Help wanted: Ideal fits on free-agent market

Searching for missing piece for several potential contenders

November 11th, 2017

The 2017 postseason ended with right-hander Charlie Morton on the mound and catcher behind the plate, as the Astros defeated the Dodgers in Game 7 of the World Series.

But at this time a year ago, neither was on the Astros' roster. Then, over two days in mid-November, Houston signed Morton to a two-year contract to bolster its rotation depth and swung a trade with the Yankees to land McCann as a replacement for departing catcher .

Of course, things do not always work out so smoothly. But that's the main goal for every team with championship aspirations -- to fill a need in the winter and watch that acquisition help capture a championship the following fall.

Hot Stove Tracker

So as the Hot Stove gets going -- with the General Managers Meetings beginning Monday in Orlando, Fla. -- here is a look at five of the most significant offseason needs that potential 2018 contenders will be looking to address in the coming months.

Angels: Infield

After three consecutive seasons without a playoff berth, star outfielder has still experienced just one postseason appearance and no victories in his young but illustrious career. That's something the Angels have every incentive to fix as soon as possible, and working out a deal to retain left fielder is a good start. But it's not enough.

The Halos need their injury-plagued starting rotation to stay healthy, but they also need help in their infield, especially with third baseman a free agent. A second baseman would be the most obvious target, given that the Angels ranked last in the Majors at the position in 2017 with a .601 OPS and 28th with minus-0.3 Wins Above Replacement. The club also could opt to replace first baseman C.J. Cron directly or by adding a third baseman and sliding to first.

Free-agent options:, Zack Cozart, , Mike Moustakas, , , ,

Teams with similar needs: Brewers, Mets

Cardinals: Bullpen

St. Louis has fallen short of the postseason in two straight years for only the second time since the beginning of the millennium, creating a possibility for some significant shuffling. The biggest move could be for a middle-of-the-order bat -- even perhaps a trade for Marlins slugger . But the Cardinals need to upgrade their relief corps as well, with seven of the team's 13 most-used bullpen arms from 2017 no longer on the roster, including , and late-season acquisition .

A trade is one possibility, given the enviable position-player depth in the organization. St. Louis also could turn to the free-agent market, in particular for a right-handed arm or two to pitch in the late innings, which were a trouble spot for much of last season. (Lefties , and remain.) One question will be whether the Cardinals land one of the top available closers, such as , or target the setup types.

Free-agent options: Davis, Greg Holland, Nicasio, , , , , Pat Neshek

Teams with similar needs: Cubs, Rockies, Twins

Cubs: Starting rotation

Chicago's quest for a repeat fell short, and to return to the heights of 2016, the club will be forced to acquire some starting pitching. Last summer's savvy trade for helps -- the lefty is under team control through 2020 -- but and are free agents. Those are 60 starts the Cubs will have to fill, although with Quintana remaining along with and , an ace isn't necessarily required.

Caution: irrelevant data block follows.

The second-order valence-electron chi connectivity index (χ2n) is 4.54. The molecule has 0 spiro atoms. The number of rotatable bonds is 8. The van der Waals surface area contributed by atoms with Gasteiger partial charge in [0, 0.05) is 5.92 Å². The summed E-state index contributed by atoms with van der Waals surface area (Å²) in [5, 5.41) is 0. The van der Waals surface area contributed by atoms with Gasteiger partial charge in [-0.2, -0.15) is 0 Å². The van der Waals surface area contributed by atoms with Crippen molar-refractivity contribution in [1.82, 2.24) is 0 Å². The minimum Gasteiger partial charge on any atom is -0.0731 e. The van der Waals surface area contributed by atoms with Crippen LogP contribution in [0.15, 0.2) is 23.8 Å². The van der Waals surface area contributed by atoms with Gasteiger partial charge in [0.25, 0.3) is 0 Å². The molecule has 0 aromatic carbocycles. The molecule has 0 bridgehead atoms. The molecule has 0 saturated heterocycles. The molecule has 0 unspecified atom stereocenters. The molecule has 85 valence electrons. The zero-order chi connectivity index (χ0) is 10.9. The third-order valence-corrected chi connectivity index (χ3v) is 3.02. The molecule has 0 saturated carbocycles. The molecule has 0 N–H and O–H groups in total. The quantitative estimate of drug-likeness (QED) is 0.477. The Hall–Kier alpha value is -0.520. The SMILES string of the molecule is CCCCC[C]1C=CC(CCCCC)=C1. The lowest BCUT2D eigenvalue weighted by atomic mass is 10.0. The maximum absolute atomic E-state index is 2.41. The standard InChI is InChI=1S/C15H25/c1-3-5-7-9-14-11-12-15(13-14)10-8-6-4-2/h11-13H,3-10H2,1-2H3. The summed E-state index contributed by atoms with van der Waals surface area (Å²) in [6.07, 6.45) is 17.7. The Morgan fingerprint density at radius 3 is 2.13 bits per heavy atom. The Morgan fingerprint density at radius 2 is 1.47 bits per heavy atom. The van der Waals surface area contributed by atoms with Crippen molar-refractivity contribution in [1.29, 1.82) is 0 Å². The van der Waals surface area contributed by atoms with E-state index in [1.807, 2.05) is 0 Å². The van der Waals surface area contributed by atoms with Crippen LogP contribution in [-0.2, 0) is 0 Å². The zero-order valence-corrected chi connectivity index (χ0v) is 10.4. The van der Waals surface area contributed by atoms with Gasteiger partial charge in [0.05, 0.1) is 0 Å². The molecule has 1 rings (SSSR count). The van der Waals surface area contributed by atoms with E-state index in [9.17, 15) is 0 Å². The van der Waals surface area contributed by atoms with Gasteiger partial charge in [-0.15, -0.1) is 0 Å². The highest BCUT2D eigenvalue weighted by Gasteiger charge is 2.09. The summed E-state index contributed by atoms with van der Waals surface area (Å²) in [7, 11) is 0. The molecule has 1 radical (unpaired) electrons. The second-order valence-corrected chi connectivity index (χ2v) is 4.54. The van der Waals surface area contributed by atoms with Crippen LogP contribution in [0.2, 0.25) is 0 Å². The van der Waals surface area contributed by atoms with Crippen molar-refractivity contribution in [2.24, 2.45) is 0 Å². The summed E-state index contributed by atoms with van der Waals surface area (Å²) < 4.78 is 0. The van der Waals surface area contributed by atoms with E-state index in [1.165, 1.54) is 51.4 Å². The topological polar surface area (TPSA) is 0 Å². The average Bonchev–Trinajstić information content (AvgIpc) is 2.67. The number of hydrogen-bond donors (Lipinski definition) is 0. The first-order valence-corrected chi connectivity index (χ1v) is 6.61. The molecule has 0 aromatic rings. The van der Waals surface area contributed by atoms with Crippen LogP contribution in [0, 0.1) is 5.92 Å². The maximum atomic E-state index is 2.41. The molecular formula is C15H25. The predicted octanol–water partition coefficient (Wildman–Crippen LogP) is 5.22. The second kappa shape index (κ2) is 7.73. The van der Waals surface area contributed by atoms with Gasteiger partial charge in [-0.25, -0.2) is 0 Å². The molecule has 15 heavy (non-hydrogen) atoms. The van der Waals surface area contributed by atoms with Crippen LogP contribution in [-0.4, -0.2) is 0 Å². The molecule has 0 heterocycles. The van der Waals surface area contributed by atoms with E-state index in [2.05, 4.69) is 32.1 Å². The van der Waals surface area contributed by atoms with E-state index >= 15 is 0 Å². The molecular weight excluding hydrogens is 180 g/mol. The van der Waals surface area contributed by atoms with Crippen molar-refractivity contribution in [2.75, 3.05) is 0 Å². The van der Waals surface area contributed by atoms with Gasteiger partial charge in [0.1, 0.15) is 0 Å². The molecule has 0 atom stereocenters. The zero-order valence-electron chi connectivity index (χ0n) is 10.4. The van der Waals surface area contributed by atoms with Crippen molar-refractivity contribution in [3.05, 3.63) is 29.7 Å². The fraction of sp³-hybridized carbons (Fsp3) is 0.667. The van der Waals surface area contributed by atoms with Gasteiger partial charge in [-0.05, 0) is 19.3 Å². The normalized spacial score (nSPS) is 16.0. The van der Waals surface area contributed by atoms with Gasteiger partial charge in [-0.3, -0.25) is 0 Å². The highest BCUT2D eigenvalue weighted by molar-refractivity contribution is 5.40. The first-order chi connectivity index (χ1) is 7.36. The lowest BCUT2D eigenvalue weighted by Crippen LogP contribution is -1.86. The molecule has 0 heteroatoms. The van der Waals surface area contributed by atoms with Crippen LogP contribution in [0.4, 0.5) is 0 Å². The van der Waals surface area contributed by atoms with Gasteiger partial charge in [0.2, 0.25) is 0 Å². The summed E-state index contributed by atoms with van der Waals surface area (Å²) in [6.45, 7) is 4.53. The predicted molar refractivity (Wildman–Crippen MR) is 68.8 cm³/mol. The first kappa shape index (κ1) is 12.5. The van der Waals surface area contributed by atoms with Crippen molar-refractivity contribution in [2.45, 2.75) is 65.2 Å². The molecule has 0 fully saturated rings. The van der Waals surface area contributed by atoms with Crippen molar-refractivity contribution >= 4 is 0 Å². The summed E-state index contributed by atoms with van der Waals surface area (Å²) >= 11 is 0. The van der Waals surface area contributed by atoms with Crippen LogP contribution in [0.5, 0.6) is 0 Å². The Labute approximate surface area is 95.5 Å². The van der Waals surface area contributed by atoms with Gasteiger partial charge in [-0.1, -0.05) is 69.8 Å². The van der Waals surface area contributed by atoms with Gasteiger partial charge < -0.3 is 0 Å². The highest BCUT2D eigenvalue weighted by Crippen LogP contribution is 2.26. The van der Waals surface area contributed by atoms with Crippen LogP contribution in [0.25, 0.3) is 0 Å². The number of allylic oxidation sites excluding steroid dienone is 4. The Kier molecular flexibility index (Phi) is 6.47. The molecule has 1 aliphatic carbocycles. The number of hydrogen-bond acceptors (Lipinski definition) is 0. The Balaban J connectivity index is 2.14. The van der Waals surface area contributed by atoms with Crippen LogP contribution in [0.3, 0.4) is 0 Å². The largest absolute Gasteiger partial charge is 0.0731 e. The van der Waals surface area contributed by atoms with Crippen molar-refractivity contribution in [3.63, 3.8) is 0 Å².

That doesn't mean Chicago won't aim high, especially if Japanese right-hander Shohei Ohtani is posted by the Nippon-Ham Fighters as planned. The Cubs could also go after multiple arms for the back of their rotation, through some combination of free agency and a trade involving a young position player, such as or .

Free-agent options: Ohtani, , , Alex Cobb, , ,

Teams with similar needs: Yankees, Brewers, Mariners, Rangers, Orioles, Twins, Angels

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Mets: Outfield

Following a disappointing 2017, the Mets and new manager Mickey Callaway will hope that a healthy, effective starting rotation is the biggest change at Citi Field. But New York also needs to refresh its lineup after trading away several veterans this summer. The club certainly could stand to add an infielder, but the outfield needs attention as well, with and gone and questionable for Opening Day as he recovers from shoulder surgery.

New York has the option to target a corner outfielder and use Conforto as its primary starter in center. But considering that the front office wants to place more emphasis on defense, acquiring a true center fielder might be the ideal move, keeping Conforto and in the corners, and and as quality depth. stands as the most obvious solution, if the Mets are willing to pay the price.

Free-agent options: Cain, , Bruce, , ,

Teams with similar needs: Giants, Mariners, Rockies, Indians

Red Sox: First base/DH

The absence of David Ortiz still looms large in Boston. Despite the team's regular-season success in its first year post-Papi, it finished a shocking 27th in the Majors in home runs, 26th in slugging percentage and 28th in isolated power. Still, the club's lineup is mostly set, barring a trade-related shakeup.

The exception is at first base or designated hitter, where Boston may look to upgrade over free agent Mitch Moreland, while placing at whichever spot is not filled. That gives president of baseball operations Dave Dombrowski and the Red Sox some degree of flexibility, with big bats available through free agency and even on the trade market. Stanton's name will be floated, but the Marlins slugger would cost prospects, in addition to the significant price tag.

Free-agent options:J.D. Martinez, , Santana, Morrison, Alonso,

Teams with similar needs: Indians, Mariners, Rockies